Rawls' principle of distributive justice is the "Difference Principle": Social and economic inequalities are to be attached to positions and offices that are open to all under conditions of fair equality of opportunity, and they are to be distributed to the greatest benefit of the least advantaged members of society. Whether one takes the subjects to be individuals or societies, it seems quite obvious that the global distribution of social and economic benefits is unjust according to this principle. Moreover, if one were to use the Difference Principle as a test for who should benefit from further releases of greenhouse gases and who should bear the costs of reduction, it seems equally clear that current policies would not satisfy this principle.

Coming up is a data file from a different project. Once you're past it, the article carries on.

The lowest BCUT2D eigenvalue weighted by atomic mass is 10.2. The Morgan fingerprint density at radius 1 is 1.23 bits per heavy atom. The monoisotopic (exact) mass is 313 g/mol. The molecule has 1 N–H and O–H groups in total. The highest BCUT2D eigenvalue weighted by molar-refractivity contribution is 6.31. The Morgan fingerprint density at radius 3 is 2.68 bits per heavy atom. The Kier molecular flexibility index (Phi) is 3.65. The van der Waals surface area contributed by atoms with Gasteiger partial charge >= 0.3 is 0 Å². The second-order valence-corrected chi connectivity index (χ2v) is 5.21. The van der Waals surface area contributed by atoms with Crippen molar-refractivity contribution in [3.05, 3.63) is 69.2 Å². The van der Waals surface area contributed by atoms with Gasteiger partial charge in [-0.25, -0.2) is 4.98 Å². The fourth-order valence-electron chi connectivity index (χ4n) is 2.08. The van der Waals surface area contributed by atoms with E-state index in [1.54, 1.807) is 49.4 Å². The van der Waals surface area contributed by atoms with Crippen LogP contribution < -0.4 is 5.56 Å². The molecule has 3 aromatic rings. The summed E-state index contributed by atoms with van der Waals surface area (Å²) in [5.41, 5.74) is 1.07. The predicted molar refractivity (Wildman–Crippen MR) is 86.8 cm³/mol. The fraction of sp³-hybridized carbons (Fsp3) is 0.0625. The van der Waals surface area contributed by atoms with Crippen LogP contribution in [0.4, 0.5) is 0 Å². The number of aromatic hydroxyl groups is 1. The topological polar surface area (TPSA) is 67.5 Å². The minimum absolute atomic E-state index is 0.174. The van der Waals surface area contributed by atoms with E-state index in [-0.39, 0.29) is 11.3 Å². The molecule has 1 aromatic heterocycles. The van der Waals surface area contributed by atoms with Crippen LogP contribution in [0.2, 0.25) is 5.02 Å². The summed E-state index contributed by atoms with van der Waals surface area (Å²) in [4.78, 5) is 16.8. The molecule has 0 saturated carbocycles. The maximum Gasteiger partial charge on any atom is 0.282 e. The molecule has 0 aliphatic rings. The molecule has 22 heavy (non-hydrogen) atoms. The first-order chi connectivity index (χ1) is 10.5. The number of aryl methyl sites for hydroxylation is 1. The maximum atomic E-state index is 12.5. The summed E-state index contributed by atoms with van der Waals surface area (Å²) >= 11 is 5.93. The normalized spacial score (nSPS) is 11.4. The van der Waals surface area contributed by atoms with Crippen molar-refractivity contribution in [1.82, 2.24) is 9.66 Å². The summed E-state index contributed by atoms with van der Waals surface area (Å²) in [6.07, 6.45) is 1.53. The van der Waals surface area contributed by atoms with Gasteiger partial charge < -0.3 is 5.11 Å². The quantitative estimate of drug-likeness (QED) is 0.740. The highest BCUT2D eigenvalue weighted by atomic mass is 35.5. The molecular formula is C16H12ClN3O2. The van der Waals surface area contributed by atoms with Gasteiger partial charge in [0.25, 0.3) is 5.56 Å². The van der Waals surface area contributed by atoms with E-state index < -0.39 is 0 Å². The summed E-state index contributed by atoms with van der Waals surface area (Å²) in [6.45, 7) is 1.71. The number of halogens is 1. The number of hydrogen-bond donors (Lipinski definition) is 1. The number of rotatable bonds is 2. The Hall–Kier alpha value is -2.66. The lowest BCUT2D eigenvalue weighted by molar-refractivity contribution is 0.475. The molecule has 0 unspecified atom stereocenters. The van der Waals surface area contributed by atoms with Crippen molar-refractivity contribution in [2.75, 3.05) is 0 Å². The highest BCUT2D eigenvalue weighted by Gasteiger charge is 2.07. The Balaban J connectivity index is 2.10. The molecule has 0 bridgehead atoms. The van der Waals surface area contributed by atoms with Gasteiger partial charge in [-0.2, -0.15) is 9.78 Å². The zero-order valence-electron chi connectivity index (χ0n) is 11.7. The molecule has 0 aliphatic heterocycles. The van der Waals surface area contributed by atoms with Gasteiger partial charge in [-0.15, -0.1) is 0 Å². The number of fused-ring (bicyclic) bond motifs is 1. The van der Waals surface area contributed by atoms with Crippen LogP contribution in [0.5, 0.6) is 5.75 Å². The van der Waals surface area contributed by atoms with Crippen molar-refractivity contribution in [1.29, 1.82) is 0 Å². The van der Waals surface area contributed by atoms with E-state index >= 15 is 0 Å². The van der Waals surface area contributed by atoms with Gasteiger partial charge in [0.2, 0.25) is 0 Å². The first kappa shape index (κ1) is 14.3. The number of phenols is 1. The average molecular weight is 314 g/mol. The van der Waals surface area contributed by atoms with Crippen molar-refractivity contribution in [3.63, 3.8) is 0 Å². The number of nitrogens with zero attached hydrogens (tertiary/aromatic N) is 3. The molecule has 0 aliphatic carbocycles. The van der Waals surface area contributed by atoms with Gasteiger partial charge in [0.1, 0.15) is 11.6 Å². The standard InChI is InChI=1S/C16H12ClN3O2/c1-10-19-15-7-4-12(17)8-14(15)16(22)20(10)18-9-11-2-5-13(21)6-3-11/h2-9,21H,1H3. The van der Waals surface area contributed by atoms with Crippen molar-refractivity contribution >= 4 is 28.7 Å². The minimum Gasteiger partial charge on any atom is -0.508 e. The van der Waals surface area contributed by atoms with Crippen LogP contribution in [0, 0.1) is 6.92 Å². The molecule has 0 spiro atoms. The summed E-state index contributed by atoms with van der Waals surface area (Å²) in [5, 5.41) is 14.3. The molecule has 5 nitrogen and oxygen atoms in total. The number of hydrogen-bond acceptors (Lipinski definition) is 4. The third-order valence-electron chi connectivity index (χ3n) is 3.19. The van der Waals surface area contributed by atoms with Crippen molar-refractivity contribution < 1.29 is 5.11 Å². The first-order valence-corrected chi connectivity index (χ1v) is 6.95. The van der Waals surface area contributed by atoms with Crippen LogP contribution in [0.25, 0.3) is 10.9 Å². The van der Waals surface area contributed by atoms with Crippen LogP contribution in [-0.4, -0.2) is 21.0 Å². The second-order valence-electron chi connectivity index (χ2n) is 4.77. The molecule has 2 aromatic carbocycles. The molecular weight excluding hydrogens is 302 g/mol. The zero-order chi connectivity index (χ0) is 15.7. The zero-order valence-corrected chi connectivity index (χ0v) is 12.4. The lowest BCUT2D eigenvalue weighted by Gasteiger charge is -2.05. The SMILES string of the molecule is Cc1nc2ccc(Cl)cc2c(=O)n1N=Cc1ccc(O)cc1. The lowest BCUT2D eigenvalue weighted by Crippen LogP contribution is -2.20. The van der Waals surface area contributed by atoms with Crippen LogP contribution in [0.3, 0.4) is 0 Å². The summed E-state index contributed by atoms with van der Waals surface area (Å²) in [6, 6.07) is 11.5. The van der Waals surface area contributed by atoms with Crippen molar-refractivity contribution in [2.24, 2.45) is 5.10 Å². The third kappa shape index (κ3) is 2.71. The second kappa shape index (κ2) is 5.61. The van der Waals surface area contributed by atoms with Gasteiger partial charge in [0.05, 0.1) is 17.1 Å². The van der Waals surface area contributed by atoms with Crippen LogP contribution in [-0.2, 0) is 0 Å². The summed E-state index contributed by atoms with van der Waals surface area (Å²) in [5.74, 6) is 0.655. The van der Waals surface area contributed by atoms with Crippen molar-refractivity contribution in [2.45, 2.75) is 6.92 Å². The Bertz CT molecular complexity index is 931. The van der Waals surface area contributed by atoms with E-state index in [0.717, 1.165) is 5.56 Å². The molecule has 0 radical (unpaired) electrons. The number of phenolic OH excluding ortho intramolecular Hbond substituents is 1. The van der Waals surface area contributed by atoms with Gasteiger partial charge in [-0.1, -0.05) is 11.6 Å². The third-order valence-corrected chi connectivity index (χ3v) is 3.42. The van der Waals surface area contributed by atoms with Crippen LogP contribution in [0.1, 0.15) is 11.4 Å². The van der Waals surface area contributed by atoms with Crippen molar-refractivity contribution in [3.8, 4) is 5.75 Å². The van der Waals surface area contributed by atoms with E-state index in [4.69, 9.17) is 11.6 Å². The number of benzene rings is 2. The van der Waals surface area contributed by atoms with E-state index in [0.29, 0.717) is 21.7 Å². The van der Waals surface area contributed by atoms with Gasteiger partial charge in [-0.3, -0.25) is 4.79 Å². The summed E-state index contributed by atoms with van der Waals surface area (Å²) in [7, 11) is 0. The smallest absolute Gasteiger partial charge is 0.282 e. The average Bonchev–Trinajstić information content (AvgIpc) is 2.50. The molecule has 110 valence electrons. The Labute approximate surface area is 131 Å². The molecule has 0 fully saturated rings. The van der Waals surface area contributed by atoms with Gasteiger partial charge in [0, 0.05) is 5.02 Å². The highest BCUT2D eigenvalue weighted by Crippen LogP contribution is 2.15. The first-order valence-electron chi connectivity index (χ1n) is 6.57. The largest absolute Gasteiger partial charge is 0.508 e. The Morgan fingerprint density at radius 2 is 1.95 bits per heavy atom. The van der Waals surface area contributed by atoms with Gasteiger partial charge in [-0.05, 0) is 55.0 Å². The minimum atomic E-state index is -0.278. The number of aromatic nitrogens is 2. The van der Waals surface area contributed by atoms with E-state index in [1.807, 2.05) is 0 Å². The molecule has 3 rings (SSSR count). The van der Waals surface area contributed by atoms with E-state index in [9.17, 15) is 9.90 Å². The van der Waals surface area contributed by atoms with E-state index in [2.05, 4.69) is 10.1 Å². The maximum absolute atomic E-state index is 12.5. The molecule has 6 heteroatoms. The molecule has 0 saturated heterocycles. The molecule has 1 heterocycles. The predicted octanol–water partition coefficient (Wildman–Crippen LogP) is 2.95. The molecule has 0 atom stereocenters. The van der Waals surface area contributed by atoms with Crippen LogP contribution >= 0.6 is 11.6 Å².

Nozick argues that the moral acceptability of a distribution depends entirely on how it came about. If the present distribution resulted from a just initial distribution through voluntary exchanges, then it is just, regardless of how unequal it may be. But given the global history of domination, imperialism, and exploitation, it seems clear that the present global distribution is unjust on Nozick's grounds. According to Nozick, any complete theory of justice must include a principle specifying how past injustices are to be rectified, but he has little to say about what such a principle may require.